Right Now with Nick Smith
What I’m reading: Secrets and Lies: Digital Security in a Networked World by Bruce Schneier
What I’m watching: Club de Cuervos – In my quest to become a better communicator (and thus communications professional), I’m learning Spanish, and binge-watching a dramedy about soccer really helps.
What I’m listening to: Jotdog! It also helps to listen to Spanish language music — it’s kinda like Marina and the Diamonds, not bad! It’s upbeat enough, anyway. Plus, I don’t really know enough Spanish yet to be sure whether or not it’s awful. We’ll get there.
So, surely as civil servants you saw this headline a couple days ago: White House Weighs Personal Mobile Phone Ban for Staff
And when you did, I’m certain it prompted some … thoughts.
Thoughts like, “What?” “That doesn’t seem right.” “Is that constitutional?” and “Wait, how far up would this ban extend? I might actually be for it.”
In fact, before we had a President on Twitter, before we had Twitter even, we had already seen this fight for this same reason in 2009 when President Obama fought the NSA to keep his BlackBerry when he assumed the White House — because of the device’s security. Surely the technology has gotten better, no? Of course it has. To borrow from the book referenced at the beginning of the article (emphasis mine):
The technologies of computer and network security are getting better. Today’s firewalls are much better than the ones designed ten years ago … tamper-resistance technologies are improving; biometric technologies are improving. What aren’t changing are the fundamentals of the technologies and the people using them.
In all fairness to Schneier, the unbelievable prescience of this passage is lost in 2017, because we’re desensitized to a smartphone-drenched universe that didn’t even exist when he wrote it in 2000 — which is to say, this guy straight up predicted the faults in Bring Your Own Device before the concept of Your Device even existed.
Now, it’s estimated that nearly 70% of the US population owns a smartphone, and that number is not only undoubtedly higher in the modern government office, but is predicted to rise to over 80% in the next five years. What’s more, is that according to a recent survey, there’s a good (~1-in-6) chance your IT department either doesn’t know that employees are accessing email/other stuff from their own device, or worse, a better chance (1-in-4) that they’re actively doing nothing about it.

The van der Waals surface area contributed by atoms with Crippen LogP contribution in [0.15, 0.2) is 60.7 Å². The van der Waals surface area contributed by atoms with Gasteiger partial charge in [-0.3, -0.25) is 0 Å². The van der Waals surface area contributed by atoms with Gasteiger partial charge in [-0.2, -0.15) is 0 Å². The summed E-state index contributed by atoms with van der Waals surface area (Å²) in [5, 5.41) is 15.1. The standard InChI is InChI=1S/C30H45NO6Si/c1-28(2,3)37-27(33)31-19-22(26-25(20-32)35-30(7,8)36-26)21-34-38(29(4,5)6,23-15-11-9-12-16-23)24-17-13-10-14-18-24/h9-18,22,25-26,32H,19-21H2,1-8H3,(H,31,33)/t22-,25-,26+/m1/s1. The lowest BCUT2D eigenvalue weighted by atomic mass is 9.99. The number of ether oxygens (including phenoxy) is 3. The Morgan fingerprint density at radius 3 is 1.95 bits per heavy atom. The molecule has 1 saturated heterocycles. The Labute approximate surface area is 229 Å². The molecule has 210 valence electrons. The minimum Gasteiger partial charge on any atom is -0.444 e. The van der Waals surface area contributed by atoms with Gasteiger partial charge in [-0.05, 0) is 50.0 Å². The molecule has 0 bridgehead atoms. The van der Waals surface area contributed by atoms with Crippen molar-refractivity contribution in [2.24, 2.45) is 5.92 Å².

When you consider that it’s not just cell phones, and there’s the cloud, USB sticks, RSA keys; all kinds of newfangled things we force upon people, this is scary. Sure, the rising tide of technology has to be lifting all the literacy boats, but there is still undoubtedly something out there that’s the 21st century analog of not knowing how to program the blinking clock on your VCR, and statistically, you work with at least one of that person.
Hell, the whole thing that prompted this White House ban wasn’t just some low-level staffer or some rogue veteran leaking stuff to the press — no, the Chief of Staff himself had his phone hacked. Naturally your stakes aren’t as high as what’s going on at 1600 Penn Ave, but can you imagine the fallout if your head of HR or Police Chief had their personal device hacked? And it doesn’t even have to be hacked. It could be lost. It could be stolen.
Or, my personal favorite, they could be the victims of social engineering. Are you teaching your people about social engineering? YOU SHOULD BE.
In fact, that’s where I’m going to leave this: Train your people on Information Security. From the junior mail room lackeys to the most senior managers. People aren’t going to get better unless you teach them how to and why they need to; and especially when it comes to rapidly-evolving technology, there are just so many unknown unknowns that it would be impossible for the people who need help the most to get it on their own.
You might not fend off a nuclear war, but you might just save everyone’s butt anyway.